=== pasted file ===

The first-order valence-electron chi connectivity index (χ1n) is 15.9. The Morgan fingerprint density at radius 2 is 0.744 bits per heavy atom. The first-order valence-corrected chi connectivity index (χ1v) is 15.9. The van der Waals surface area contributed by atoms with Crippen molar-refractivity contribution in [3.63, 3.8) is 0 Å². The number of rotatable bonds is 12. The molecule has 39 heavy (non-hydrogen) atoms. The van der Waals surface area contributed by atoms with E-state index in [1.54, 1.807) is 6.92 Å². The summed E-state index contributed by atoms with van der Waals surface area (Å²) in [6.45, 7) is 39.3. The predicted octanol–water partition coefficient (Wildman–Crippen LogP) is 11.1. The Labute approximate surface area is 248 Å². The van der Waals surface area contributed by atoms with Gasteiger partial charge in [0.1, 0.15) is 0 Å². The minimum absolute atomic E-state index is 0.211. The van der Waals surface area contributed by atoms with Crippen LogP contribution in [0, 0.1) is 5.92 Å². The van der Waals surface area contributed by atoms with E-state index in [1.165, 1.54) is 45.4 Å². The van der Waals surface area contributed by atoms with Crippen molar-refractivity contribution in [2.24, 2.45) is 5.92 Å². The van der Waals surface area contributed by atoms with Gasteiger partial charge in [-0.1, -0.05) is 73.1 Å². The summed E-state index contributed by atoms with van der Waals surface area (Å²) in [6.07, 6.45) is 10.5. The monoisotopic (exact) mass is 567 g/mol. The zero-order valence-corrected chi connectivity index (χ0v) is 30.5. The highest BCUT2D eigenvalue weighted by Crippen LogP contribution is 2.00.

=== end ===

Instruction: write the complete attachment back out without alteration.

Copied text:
The first-order valence-electron chi connectivity index (χ1n) is 15.9. The Morgan fingerprint density at radius 2 is 0.744 bits per heavy atom. The first-order valence-corrected chi connectivity index (χ1v) is 15.9. The van der Waals surface area contributed by atoms with Crippen molar-refractivity contribution in [3.63, 3.8) is 0 Å². The number of rotatable bonds is 12. The molecule has 39 heavy (non-hydrogen) atoms. The van der Waals surface area contributed by atoms with E-state index in [1.54, 1.807) is 6.92 Å². The summed E-state index contributed by atoms with van der Waals surface area (Å²) in [6.45, 7) is 39.3. The predicted octanol–water partition coefficient (Wildman–Crippen LogP) is 11.1. The Labute approximate surface area is 248 Å². The van der Waals surface area contributed by atoms with Gasteiger partial charge in [0.1, 0.15) is 0 Å². The minimum absolute atomic E-state index is 0.211. The van der Waals surface area contributed by atoms with Crippen LogP contribution in [0, 0.1) is 5.92 Å². The van der Waals surface area contributed by atoms with E-state index in [1.165, 1.54) is 45.4 Å². The van der Waals surface area contributed by atoms with Crippen molar-refractivity contribution in [2.24, 2.45) is 5.92 Å². The van der Waals surface area contributed by atoms with Gasteiger partial charge in [-0.1, -0.05) is 73.1 Å². The summed E-state index contributed by atoms with van der Waals surface area (Å²) in [6.07, 6.45) is 10.5. The monoisotopic (exact) mass is 567 g/mol. The zero-order valence-corrected chi connectivity index (χ0v) is 30.5. The highest BCUT2D eigenvalue weighted by Crippen LogP contribution is 2.00.